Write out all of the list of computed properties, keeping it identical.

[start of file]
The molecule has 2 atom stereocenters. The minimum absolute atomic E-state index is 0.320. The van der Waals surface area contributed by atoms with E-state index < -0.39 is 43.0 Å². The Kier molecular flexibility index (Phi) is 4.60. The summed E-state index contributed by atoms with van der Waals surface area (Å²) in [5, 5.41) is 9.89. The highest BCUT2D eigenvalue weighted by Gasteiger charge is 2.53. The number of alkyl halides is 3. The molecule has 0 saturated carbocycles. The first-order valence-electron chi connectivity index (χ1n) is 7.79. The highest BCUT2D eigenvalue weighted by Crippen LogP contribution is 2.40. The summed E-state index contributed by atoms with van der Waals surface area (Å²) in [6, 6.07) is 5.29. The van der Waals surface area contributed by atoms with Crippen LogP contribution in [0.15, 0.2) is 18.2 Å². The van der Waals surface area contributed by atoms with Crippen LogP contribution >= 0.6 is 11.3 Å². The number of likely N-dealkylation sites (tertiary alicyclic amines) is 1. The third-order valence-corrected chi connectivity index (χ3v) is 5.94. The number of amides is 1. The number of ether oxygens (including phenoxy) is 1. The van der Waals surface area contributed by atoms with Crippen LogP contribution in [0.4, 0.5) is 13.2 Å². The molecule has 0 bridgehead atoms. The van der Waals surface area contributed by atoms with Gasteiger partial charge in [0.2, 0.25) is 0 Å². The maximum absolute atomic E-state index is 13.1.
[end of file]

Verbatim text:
The molecule has 2 atom stereocenters. The minimum absolute atomic E-state index is 0.320. The van der Waals surface area contributed by atoms with E-state index < -0.39 is 43.0 Å². The Kier molecular flexibility index (Phi) is 4.60. The summed E-state index contributed by atoms with van der Waals surface area (Å²) in [5, 5.41) is 9.89. The highest BCUT2D eigenvalue weighted by Gasteiger charge is 2.53. The number of alkyl halides is 3. The molecule has 0 saturated carbocycles. The first-order valence-electron chi connectivity index (χ1n) is 7.79. The highest BCUT2D eigenvalue weighted by Crippen LogP contribution is 2.40. The summed E-state index contributed by atoms with van der Waals surface area (Å²) in [6, 6.07) is 5.29. The van der Waals surface area contributed by atoms with Crippen LogP contribution in [0.15, 0.2) is 18.2 Å². The van der Waals surface area contributed by atoms with Crippen LogP contribution >= 0.6 is 11.3 Å². The number of likely N-dealkylation sites (tertiary alicyclic amines) is 1. The third-order valence-corrected chi connectivity index (χ3v) is 5.94. The number of amides is 1. The number of ether oxygens (including phenoxy) is 1. The van der Waals surface area contributed by atoms with Crippen LogP contribution in [0.4, 0.5) is 13.2 Å². The molecule has 0 bridgehead atoms. The van der Waals surface area contributed by atoms with Gasteiger partial charge in [0.2, 0.25) is 0 Å². The maximum absolute atomic E-state index is 13.1.